Three Great Story Openings

By |2019-04-09T19:58:32+00:00April 9th, 2019|

Like it or hate it, Forest Gump captured attention as it began with Tom Hanks sitting on a bench at a bus stop. Just like many other great movies, they decided to start at the end and walk their way backward for you to decipher what brought him to that point.

So how do you start a story? You could start your story in a different way, however, there are three simple and great openings which can increase the impact of your presentation.

Begin with the end

Well, of course, it worked with Forest Gump, they had a great cast of director, producers, and writer. If I do this, what will it look like and doesn’t this then bore the audience, since they already know how it will end?

Let’s take a case study – you have been working on a project to determine the impact an organizational change has had on the staff. After interviewing dozens of people and crunching all the data, it is time to present your findings to the senior managers. You could generate all sorts of graphs and walk them through how you did the research before coming to the conclusion.

To start with the end, you walk up and tell them that the change has been badly received by the staff and actually is not generating the desired effect. This has the effect of getting their attention and they want to find out why. The rest of your presentation is simply to explain how you came about this outcome and what it means. Of course, word of caution – if you’re in this position, I assume you already have a good recommendation of how to resolve this anomaly.

Imagine this

Once more, let’s visit the wide screen to find a way to describe this. I love the way it started, a sniper is perched on a rooftop with the mandate to protect a convoy. That part is less interesting, however, when he sees a child with (what he believes to be) a grenade and is about to take the shot, they freeze it and take us back memory lane to see how he learned to shoot. What makes this interesting, at this point, no matter what you think about war, etc, you will put yourself in that situation and wonder – how will I respond? They almost ask you to imagine this and give you the time to process the thought.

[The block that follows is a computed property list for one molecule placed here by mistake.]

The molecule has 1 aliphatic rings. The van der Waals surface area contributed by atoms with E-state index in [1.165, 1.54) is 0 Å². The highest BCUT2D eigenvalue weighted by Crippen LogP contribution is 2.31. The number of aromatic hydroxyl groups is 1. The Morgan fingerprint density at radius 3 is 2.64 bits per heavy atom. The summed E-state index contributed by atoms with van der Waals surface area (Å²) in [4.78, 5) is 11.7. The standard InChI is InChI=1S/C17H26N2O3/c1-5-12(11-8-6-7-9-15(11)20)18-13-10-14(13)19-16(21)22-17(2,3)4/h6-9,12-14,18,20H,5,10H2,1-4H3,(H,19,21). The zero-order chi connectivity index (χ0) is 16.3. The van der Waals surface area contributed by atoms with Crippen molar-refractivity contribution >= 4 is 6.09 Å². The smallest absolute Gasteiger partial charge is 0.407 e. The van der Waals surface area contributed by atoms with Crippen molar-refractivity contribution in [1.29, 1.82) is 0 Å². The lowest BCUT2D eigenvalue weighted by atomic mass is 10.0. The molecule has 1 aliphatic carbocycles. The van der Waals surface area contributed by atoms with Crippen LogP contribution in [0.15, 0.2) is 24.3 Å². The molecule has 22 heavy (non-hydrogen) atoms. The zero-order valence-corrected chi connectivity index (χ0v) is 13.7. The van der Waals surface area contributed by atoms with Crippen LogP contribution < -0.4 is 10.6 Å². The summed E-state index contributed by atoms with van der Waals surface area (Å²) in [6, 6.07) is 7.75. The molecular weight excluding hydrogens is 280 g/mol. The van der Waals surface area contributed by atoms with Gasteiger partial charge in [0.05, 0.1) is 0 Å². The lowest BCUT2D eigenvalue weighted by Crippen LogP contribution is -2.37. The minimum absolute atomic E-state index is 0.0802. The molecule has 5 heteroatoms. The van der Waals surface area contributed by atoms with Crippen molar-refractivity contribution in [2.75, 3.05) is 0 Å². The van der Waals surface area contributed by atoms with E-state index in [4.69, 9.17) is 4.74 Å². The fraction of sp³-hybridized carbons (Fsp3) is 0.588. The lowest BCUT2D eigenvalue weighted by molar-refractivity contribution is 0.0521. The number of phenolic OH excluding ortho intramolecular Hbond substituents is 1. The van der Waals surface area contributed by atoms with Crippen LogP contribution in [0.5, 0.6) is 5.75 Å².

And how does this work in the real world? It is about involving your audience and pulling them into your presentation. So imagine this….taking our previous example, you stand before the senior managers. “Imagine while are cruising along in a Cessna business jet, the pilot makes an announcement that you have to jump out without a parachute, but that on the way down you will be picked up by a sleek new Gulfstream. How would you feel?” From here, you can go back to your presentation, showing them the change being made and the way it has been received. They will keep your image at the back of their minds as you talk. It helps people “live” your presentation.

Shock and Awe

Or why not just jolt people out of their seats? In other words, throw them a curveball. This expression took its name from baseball where the ball drops at the last phase catching the hitter off guard. The essence is simply to start in a most unexpected way and make the people look up wondering where this is going. By doing this, you not only catch people’s attention but you also have them hanging on your words as they seek to understand your story.

Did you know that 70% of all organizational changes fail and unless we do something different, this one will be part of that statistic? This will definitely get people’s attention in its boldness. They will be ready to hear what needs to be changed to make this change a success. Some will have doubts as to the statistic, and will be listening to figure out how you came about this – however, either way, they will be listening and the onus is then on you to reel them in.

No matter which of these three openings you decide to use – they have the effect of getting your audience to listen. Now that you have their full interest, make sure you use it wisely.

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